Israel-based U.S. Interns Enlist in Hasbara Warfare

Displaced by rocket fire, young people spending the year interning in Israel organized a campaign to defend their host country back home.

None of these volunteers had planned on being drafted into Israel’s public relations war when they first arrived here three months ago. They thought they were coming to intern at high-tech companies, government offices, nonprofit organizations and schools.

But a week ago, when many of the cities and towns where they were working came under intense rocket fire, they were ordered to evacuate. Seeking something meaningful to do until tensions calmed, dozens of them responded to a call to mobilize on behalf of an Israeli campaign on that other very important battlefield: cyberspace.

As they gathered around a table in their makeshift war room last week, volunteers at the newly established International New Media Center in Jerusalem were bracing themselves for yet another day of battle. Their assignments were listed in bullet points on the board: Get up the new blog, choose a Facebook cover photo, upload videos to YouTube, finish up the poster and make sure all posts go viral (the last one followed by a punctuation mark for added emphasis).

All post-college age and mainly from the United States, they had come to Israel on the increasingly popular five-to-ten-month-long internship programs organized by Masa – a joint project of the Jewish Agency and the government that aims to strengthen the connection of young Jews abroad to Israel. Once the decision was taken a week earlier that no Masa interns would be allowed to reside within 40 kilometers of the Gaza border, roughly 600 of them were relocated overnight to other cities.

“We had nothing to do then and were kind of bored,” said 22-year-old Amy Wolfish from northern California, who had been working in Beersheba as a teaching intern and was happy to be given the opportunity to contribute to Israeli society in other ways.

A day after the ceasefire was declared, they returned back to their internships jobs but have decided to continue their virtual campaign to boost Israel’s image abroad, working from their laptops wherever they are.

Einat Dahari, a program director at Masa, said the mission of the new media center is to share with the world the stories and images of those individuals who come from elsewhere but are experiencing life as Israelis these days.  “We felt that the government was already doing a great job of showing what Israelis were going through but that there were stories like these that weren’t being told,” she said.

The new media center was set up in coordination with the National Information Directorate, the Foreign Ministry and the Israel Defense Forces Spokesperson’s Unit.

The group that showed up late last week consisted of about a dozen volunteers, all except one from the United States. Their objective, according to 22-year-old Josh Neuman, of Walnut Creek, California, “is not so much to take a stance on the conflict” but to show the world the other side of life in Israel – that life goes on despite the rockets and missiles. “And I think that’s a very important message,” he added.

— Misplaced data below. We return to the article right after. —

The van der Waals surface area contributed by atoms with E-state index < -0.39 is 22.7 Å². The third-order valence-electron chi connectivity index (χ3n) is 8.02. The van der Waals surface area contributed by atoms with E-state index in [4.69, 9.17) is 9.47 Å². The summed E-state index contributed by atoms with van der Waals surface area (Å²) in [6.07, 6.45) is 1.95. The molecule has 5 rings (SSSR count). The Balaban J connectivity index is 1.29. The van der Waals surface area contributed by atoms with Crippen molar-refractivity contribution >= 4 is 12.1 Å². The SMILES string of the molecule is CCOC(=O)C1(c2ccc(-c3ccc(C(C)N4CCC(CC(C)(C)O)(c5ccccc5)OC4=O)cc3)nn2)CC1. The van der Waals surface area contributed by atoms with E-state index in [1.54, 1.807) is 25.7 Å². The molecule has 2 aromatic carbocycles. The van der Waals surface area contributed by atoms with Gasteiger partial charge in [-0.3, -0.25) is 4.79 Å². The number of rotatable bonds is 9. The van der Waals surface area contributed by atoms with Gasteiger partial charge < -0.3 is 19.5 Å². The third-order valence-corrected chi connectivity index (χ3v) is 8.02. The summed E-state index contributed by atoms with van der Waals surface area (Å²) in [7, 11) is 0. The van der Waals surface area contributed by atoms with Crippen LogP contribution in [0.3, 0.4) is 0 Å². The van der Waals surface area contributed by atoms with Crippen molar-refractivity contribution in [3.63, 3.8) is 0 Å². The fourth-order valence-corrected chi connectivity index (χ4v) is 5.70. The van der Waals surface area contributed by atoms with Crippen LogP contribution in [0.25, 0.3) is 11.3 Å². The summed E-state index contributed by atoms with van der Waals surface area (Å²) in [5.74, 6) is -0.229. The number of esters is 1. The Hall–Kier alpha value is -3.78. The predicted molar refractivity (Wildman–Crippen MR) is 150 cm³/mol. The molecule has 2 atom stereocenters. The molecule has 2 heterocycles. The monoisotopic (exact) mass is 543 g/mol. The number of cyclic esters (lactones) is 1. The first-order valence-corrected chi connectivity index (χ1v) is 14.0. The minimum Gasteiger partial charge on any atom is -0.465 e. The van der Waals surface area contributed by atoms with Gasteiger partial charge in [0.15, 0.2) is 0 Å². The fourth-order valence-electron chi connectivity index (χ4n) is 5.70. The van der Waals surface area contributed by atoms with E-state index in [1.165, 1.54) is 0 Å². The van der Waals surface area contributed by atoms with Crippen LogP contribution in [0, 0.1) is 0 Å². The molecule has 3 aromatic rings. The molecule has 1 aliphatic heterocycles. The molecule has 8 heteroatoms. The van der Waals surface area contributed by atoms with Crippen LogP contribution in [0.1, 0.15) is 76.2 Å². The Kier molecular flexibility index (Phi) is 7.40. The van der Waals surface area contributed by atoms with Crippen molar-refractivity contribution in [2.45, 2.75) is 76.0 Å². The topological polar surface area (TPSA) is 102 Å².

Each volunteer was assigned his or her own specific task. Max Mallet, for example, who hails from the Jersey shore, was collecting news stories about the conflict from media outlets around the world. “Some of the stories are just factual, while others are more subjective and portray Israel in a positive light,” he noted. “My job is to share these stories with our families and friends back home and with other former and future Masa volunteers.”

Melissa McCormack, from Danville, California, was the group videographer. She interviewed the volunteers about their experiences and their feelings about being in Israel at this time and then uploaded the clips to a special YouTube channel the group created.

Ashleigh Edelsohn, who comes from the San Francisco area, was in charge of the blog they created on Tumblr, appropriately titled “We are Here Israel.”

“One of the nice things about what we’re doing,” said Sarah DiStefano, of Chattanooga, Tennessee, “is that we’re putting faces on what’s happening here. People abroad can look at our blogs and videos and say ‘I know someone in harm’s way.’”

Neuman’s blog entry is typical of many of the thoughts these volunteers have been sharing in their online campaign. “Running for cover as a rocket alert sounded, watching children cowering in shelters crying for their mothers—seeing with my own eyes, this is how I began to see and feel things in an all new way, from the inside,” he wrote.

All this venting and sharing hasn’t necessary allayed their parents’ worst fears, though. In fact, Ally Shaw, one of the teaching interns, said she decided to cut her time in Israel short, under pressure from her family, and will be returning to her home in Minnesota this week.

“She’ll be back though,” Amy Altschuler of Houston, Texas, reassured the group.

Oded Antman